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Three Mercyhurst profs pen text on the 1930s

Monday, February 16, 2015

When three Mercyhurst University professors set forth a few years back to teach an interdisciplinary course –  American Life in the 1930s – they went in search of a textbook, tried several, but came away disappointed. One bombed in the classroom. Another lacked sufficient rigor. Rather than continue what had seemingly become a futile exercise in trial and error, they did the unexpected: they wrote their own.

John Olszowka, Ph.D., associate professor of history; Marnie Sullivan, Ph.D., assistant professor of English; and Brian Sheridan, lecturer in the communications department; authored America in the Thirties, the latest addition to the America in the Twentieth Century series published by Syracuse University Press. Dennis Hickey, Ph.D., professor in the history, anthropology and world languages department at Edinboro University also co-authored the text.

When they began their original research for a text, they were surprised at what they found. The 1930s was either ignored or covered uncritically as the bleak time between World War I/the Roaring 20s and World War II, Sullivan said. Even good studies of the 1930s offered narrow focuses, like the Dust Bowl, the Great Depression, or the Golden Age of Cinema.

“The three of us had all but given up hope and began discussing the production of a course packet, when, in the spring of 2012, I found a decade-by-decade series from Syracuse University Press that looked promising, however the space for the 1930s was blank,” she said.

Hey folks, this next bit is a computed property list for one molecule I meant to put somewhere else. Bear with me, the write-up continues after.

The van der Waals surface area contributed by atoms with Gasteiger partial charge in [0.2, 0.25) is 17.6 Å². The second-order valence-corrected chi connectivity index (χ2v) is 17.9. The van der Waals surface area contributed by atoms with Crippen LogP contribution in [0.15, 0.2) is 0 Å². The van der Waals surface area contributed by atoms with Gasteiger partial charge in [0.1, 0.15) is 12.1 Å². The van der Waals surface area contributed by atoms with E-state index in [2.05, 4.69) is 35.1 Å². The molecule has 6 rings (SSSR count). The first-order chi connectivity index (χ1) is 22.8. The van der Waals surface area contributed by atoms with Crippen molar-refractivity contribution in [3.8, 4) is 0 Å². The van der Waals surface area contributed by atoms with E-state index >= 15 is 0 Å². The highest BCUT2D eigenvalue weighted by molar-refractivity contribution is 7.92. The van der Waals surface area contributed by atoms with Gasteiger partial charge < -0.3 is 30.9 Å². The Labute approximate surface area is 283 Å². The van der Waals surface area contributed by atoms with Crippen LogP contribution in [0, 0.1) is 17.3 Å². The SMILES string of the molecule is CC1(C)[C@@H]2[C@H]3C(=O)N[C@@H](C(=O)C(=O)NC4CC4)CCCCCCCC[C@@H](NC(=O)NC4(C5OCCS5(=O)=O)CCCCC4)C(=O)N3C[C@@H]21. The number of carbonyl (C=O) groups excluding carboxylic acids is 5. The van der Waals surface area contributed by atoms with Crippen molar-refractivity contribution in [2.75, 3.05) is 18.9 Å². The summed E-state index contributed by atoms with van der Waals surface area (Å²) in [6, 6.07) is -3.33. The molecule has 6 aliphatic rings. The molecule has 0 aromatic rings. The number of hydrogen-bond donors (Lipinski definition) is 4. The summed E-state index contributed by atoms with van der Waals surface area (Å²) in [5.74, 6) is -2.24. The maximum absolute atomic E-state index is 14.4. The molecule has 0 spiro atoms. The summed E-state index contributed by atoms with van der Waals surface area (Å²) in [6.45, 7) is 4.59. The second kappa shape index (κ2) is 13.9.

At that point, Sullivan reached out to series editor Robert Greene to ask if he would be interested in her interdisciplinary team writing the book, and so began their collective journey. In brief, she said, it was “a demanding, arduous, sometimes tense, but ultimately gratifying process to craft the manuscript collaboratively.  John did the bulk of the writing. I produced the chapter on the Dust Bowl and most of the chapter on gender, and worked with Brian to produce the chapter on media. Dennis wrote his chapter on world events.  John, Brian, and I all contributed to the chapter on African Americans.”

While it was a challenge to reconcile different writing styles between and even within chapters, Sullivan said she believes the final product is polished and utterly unique. 

Syracuse University Press officially released the book in December 2014, but offered Mercyhurst some advance copies to use in class.

“After reading the first chapter, one student told me it was riveting to read,” Sullivan said. “That’s just what we wanted.”